To mass media fanfare, performance artist Marni Kotak gave birth in a Brooklyn gallery last year and now, as planned, she’s “re-contextualizing the everyday act of raising a child” and wants your donations. Here’s her first podcast, Baby New Year. Sigh.
What’s the draw here again? Will the twenty “sincerely interested” and “really supportive” exhibit visitors and live birth watchers tune in? This isn’t the miracle of birth, in all it’s magical/wonderful/intimate/horrific/pornographic splendor. This is a baby in a diaper being bounced around and sprinkled with confetti. He’s a baby being a baby like all other babies and he’s not even doing anything particularly amazing.
Yet, Kotak calls this “a collaboration” and wants you to donate to Raising Baby X: The First Year and fund her podcasts of “breastfeeding, play time, bedtime stories, lullabies, holidays and key milestones in his development.”
Wait… wait… In October, Marni Kotak said this about Facebook and Twitter:
“I have always had a deep-seated disdain for Facebook… I never log on just to post status updates or such about the details of my life. My life is for me to experience in an authentic way and not for Mark Zuckerberg and the rest of the company’s shareholders to make more money from… I do feel that people today are desperately seeking a sense of meaning in their lives. Facebook is feeding into that and providing — what I see as an ultimately empty — solution for a hyper-mediated world… The more time that people spend on social networking sites and the less time they spend engaging in authentic experiences with friends and family in the real world — and yes, I do still think there is a real world — the more they are denying the significance of their own human experience. This in turn leads to a greater sense of desperation to find meaning in their lives, more wasted hours on Facebook, and so on and so forth. It is a vicious cycle.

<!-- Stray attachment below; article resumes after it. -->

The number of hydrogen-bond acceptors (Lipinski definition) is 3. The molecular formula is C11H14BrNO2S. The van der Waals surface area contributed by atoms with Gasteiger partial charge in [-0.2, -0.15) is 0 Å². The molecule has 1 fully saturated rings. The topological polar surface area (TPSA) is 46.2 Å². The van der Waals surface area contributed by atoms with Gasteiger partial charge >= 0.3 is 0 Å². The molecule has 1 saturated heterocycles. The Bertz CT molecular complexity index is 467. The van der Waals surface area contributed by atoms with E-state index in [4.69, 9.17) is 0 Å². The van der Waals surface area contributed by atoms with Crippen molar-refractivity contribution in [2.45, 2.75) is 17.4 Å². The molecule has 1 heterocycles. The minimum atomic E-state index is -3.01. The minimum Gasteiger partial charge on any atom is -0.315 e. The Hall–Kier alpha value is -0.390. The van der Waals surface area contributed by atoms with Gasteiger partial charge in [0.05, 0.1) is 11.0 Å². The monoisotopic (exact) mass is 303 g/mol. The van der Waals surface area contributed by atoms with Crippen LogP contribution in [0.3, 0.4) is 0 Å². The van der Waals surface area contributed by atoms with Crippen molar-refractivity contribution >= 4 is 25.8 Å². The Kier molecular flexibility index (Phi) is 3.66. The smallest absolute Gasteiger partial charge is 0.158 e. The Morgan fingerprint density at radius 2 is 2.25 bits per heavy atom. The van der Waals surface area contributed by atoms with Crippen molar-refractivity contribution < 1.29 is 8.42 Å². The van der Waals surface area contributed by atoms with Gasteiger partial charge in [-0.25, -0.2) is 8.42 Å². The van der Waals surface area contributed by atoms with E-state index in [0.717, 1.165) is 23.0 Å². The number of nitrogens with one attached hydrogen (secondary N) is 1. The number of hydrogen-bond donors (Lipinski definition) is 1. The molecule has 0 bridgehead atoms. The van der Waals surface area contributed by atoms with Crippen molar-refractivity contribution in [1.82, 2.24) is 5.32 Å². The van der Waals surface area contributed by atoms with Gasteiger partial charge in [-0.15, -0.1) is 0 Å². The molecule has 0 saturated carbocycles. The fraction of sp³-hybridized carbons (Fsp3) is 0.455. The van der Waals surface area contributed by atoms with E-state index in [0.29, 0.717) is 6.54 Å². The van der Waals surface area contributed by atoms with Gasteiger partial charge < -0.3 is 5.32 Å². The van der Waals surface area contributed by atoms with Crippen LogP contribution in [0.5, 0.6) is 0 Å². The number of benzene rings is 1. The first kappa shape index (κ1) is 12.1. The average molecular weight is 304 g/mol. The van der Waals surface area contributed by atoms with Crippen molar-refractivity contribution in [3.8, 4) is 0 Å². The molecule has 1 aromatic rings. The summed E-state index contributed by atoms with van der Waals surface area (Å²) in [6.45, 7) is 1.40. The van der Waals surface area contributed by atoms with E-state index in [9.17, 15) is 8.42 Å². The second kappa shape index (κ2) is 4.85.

Good points, Kotak! Wait. So, someone with “disdain” for the “vicious cycle” of compulsive online updates and its damage to “authentic experiences” is turning a year of her motherhood — and her baby’s babyhood! — into a compulsively documented performance? So, she’s not using a corporate social media platform to post details about her life. Instead, she’s “re-contextualizing motherhood” by posting details about her life on her own platform for pay, with the commendable savviness of an internet sex worker. Disappointingly, she’s delivering content about as exciting as the average mother who posts details about her life on Facebook. There’s absolutely no difference aside from the forced “art” label. I want to like this, but it just seems dull and hypocritical.
Am I biased as a self-identified non-parent? Parents, do you “get” this?